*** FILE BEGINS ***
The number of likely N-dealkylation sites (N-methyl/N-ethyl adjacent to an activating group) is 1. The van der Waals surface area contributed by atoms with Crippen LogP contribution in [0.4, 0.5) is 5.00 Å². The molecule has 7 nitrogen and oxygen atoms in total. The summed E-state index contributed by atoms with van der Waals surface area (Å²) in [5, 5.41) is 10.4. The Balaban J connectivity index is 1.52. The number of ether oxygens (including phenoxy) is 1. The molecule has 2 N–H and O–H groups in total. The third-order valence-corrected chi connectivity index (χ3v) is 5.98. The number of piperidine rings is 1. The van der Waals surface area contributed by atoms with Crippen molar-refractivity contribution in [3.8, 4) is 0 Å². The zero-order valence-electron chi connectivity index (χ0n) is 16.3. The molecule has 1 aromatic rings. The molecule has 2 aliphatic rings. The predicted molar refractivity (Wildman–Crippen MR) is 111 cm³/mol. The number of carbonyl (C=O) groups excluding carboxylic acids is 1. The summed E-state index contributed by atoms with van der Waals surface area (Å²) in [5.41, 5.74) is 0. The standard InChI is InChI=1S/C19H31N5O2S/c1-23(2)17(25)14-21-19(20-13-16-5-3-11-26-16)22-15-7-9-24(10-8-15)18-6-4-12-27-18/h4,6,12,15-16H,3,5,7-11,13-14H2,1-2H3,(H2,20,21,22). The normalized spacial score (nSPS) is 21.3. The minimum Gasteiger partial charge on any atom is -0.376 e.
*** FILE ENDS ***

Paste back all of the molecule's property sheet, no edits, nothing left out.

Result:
The number of likely N-dealkylation sites (N-methyl/N-ethyl adjacent to an activating group) is 1. The van der Waals surface area contributed by atoms with Crippen LogP contribution in [0.4, 0.5) is 5.00 Å². The molecule has 7 nitrogen and oxygen atoms in total. The summed E-state index contributed by atoms with van der Waals surface area (Å²) in [5, 5.41) is 10.4. The Balaban J connectivity index is 1.52. The number of ether oxygens (including phenoxy) is 1. The molecule has 2 N–H and O–H groups in total. The third-order valence-corrected chi connectivity index (χ3v) is 5.98. The number of piperidine rings is 1. The van der Waals surface area contributed by atoms with Crippen molar-refractivity contribution in [3.8, 4) is 0 Å². The zero-order valence-electron chi connectivity index (χ0n) is 16.3. The molecule has 1 aromatic rings. The molecule has 2 aliphatic rings. The predicted molar refractivity (Wildman–Crippen MR) is 111 cm³/mol. The number of carbonyl (C=O) groups excluding carboxylic acids is 1. The summed E-state index contributed by atoms with van der Waals surface area (Å²) in [5.41, 5.74) is 0. The standard InChI is InChI=1S/C19H31N5O2S/c1-23(2)17(25)14-21-19(20-13-16-5-3-11-26-16)22-15-7-9-24(10-8-15)18-6-4-12-27-18/h4,6,12,15-16H,3,5,7-11,13-14H2,1-2H3,(H2,20,21,22). The normalized spacial score (nSPS) is 21.3. The minimum Gasteiger partial charge on any atom is -0.376 e.